|  8xxxxxxx              |  Local number               |
       |  #xxxxxxx              |  Shortcut to local number at|
       |                        |  other corporate sites      |
       |  *xx                   |  Star services              |
       |  91xxxxxxxxxx          |  Long distance number       |
       |  9011 + up to 15 digits|  International number       |
        ------------------------------------------------------

   The solution to this problem is to have the Call Agent load the
   gateway with a digit map that may correspond to the dial plan.  This
   digit map is expressed using a syntax derived from the Unix system
   command, egrep.  For example, the dial plan described above results
   in the following digit map:

      (0T|00T|[1-7]xxx|8xxxxxxx|#xxxxxxx|*xx|91xxxxxxxxxx|9011x.T)

   The formal syntax of the digit map is described by the DigitMap rule
   in the formal syntax description of the protocol (see Appendix A) -
   support for basic digit map letters is REQUIRED while support for
   extension digit map letters is OPTIONAL.  A gateway receiving a digit
   map with an extension digit map letter not supported SHOULD return
   error code 537 (unknown digit map extension).

   A digit map, according to this syntax, is defined either by a (case
   insensitive) "string" or by a list of strings.  Each string in the
   list is an alternative numbering scheme, specified either as a set of
   digits or timers, or as an expression over which the gateway will
   attempt to find a shortest possible match.  The following constructs
   can be used in each numbering scheme:



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   * Digit:    A digit from "0" to "9".
   * Timer:    The symbol "T" matching a timer expiry.
   * DTMF:     A digit, a timer, or one of the symbols "A", "B", "C",
               "D", "#", or "*".  Extensions may be defined.
   * Wildcard: The symbol "x" which matches any digit ("0" to "9").
   * Range:    One or more DTMF symbols enclosed between square brackets
               ("[" and "]").
   * Subrange: Two digits separated by hyphen ("-") which matches any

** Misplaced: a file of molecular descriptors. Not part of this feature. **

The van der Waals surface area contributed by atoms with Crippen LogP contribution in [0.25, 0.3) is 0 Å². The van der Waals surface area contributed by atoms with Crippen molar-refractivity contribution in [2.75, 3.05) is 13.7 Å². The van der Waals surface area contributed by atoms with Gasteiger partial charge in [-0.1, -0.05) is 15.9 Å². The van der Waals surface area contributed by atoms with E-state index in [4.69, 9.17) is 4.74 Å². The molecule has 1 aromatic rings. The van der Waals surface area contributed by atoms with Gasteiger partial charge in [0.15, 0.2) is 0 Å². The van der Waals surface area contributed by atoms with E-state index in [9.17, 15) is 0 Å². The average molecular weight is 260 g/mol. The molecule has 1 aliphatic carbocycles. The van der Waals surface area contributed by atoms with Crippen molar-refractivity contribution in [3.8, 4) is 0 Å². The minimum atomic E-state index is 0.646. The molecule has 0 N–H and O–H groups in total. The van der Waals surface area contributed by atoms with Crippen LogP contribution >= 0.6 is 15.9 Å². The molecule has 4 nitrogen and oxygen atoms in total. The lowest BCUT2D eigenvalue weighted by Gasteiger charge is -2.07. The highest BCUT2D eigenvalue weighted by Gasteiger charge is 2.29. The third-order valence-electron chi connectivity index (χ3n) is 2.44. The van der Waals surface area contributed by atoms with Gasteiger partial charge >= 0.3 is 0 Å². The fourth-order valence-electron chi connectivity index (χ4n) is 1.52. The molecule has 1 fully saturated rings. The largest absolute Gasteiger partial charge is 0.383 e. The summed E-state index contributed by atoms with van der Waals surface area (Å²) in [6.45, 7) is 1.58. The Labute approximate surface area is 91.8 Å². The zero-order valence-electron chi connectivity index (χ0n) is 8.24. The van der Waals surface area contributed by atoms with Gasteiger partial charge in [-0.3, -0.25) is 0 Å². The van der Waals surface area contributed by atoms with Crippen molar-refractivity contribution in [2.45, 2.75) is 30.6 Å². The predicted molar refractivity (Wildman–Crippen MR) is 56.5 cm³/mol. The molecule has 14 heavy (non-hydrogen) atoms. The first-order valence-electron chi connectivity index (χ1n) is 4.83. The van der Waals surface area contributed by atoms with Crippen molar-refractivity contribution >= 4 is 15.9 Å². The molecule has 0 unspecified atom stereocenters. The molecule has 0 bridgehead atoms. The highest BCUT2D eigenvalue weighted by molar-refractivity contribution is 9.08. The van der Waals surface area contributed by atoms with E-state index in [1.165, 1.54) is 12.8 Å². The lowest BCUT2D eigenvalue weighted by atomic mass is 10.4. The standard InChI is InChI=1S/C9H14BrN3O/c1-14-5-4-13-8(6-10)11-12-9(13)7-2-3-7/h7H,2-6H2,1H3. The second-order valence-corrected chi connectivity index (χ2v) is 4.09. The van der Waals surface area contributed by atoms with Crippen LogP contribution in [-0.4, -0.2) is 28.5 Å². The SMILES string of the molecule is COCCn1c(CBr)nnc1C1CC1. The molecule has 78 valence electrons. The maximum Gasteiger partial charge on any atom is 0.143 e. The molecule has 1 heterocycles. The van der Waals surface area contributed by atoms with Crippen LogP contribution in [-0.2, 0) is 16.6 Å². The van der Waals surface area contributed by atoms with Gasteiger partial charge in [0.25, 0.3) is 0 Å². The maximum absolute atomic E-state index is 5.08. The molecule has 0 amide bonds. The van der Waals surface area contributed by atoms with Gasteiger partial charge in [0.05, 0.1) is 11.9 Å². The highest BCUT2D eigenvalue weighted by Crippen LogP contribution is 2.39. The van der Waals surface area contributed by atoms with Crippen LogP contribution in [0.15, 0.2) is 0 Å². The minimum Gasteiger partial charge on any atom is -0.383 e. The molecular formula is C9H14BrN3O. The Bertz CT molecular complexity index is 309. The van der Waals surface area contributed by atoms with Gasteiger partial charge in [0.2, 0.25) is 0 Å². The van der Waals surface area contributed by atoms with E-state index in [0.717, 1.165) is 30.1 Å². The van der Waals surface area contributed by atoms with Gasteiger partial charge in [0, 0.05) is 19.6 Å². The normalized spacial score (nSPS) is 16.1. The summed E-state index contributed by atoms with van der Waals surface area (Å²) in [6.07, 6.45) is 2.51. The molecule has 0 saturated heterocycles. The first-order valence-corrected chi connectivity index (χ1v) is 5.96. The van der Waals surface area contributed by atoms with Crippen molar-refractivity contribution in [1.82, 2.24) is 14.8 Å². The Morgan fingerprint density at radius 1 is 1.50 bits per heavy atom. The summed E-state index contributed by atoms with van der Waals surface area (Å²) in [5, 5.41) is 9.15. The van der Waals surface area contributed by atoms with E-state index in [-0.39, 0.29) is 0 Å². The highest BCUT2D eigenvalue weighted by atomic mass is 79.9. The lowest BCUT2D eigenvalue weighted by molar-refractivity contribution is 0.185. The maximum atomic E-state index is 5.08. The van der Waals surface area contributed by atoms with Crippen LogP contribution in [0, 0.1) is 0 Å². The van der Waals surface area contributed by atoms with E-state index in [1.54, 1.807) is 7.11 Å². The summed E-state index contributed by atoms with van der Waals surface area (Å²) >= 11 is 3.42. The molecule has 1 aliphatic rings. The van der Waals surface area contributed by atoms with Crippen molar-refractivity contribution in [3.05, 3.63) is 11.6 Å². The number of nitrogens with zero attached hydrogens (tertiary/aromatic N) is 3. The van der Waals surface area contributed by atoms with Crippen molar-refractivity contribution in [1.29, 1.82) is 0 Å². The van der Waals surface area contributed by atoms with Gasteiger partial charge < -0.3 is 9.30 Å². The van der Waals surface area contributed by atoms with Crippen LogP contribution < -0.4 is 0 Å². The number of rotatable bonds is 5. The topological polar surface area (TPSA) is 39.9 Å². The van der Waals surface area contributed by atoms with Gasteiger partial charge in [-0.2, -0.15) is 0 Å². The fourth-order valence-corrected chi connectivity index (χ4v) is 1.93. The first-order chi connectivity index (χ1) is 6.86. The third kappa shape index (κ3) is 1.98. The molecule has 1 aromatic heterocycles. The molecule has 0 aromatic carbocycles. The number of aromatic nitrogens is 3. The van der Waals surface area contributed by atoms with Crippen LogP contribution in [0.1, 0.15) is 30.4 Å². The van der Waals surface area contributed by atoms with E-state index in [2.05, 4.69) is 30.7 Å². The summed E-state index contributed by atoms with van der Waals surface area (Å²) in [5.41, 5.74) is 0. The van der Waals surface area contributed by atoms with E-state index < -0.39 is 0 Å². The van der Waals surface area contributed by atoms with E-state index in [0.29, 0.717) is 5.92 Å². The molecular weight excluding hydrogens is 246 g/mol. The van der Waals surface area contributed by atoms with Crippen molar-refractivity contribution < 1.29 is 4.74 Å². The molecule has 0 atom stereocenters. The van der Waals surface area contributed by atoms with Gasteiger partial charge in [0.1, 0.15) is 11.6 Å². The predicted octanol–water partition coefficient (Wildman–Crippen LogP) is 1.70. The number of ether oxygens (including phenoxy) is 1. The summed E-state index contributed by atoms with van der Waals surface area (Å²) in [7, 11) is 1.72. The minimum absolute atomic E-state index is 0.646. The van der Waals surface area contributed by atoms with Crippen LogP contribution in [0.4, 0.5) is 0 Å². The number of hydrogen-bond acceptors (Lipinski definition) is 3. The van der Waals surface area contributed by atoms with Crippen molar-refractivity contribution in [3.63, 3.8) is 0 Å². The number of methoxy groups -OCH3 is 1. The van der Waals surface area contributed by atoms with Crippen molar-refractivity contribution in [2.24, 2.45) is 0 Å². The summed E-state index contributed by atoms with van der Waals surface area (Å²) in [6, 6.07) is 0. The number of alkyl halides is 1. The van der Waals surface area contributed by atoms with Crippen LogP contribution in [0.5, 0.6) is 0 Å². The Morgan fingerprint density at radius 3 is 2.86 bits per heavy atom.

digit between and including the two.  The subrange
               construct can only be used inside a range construct,
               i.e., between "[" and "]".
   * Position: A period (".") which matches an arbitrary number,
               including zero, of occurrences of the preceding
               construct.

   A gateway that detects events to be matched against a digit map MUST
   do the following:

   1) Add the event code as a token to the end of an internal state
      variable for the endpoint called the "current dial string".

   2) Apply the current dial string to the digit map table, attempting a
      match to each expression in the digit map.

   3) If the result is under-qualified (partially matches at least one
      entry in the digit map and doesn't completely match another
      entry), do nothing further.

   If the result matches an entry, or is over-qualified (i.e., no
   further digits could possibly produce a match), send the list of
   accumulated events to the Call Agent.  A match, in this
   specification, can be either a "perfect match," exactly matching one
   of the specified alternatives, or an impossible match, which occurs
   when the dial string does not match any of the alternatives.
   Unexpected timers, for example, can cause "impossible matches".  Both
   perfect matches and impossible matches trigger notification of the
   accumulated digits (which may include other events - see Section
   2.3.3).

   The following example illustrates the above.  Assume we have the
   digit map:

      (xxxxxxx|x11)

   and a current dial string of "41".  Given the input "1" the current
   dial string becomes "411".  We have a partial match with "xxxxxxx",
   but a complete match with "x11", and hence we send "411" to the Call
   Agent.



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   The following digit map example is more subtle:

     (0[12].|00|1[12].1|2x.#)

   Given the input "0", a match will occur immediately since position
   (".") allows for zero occurrences of the preceding construct.  The
   input "00" can thus never be produced in this digit map.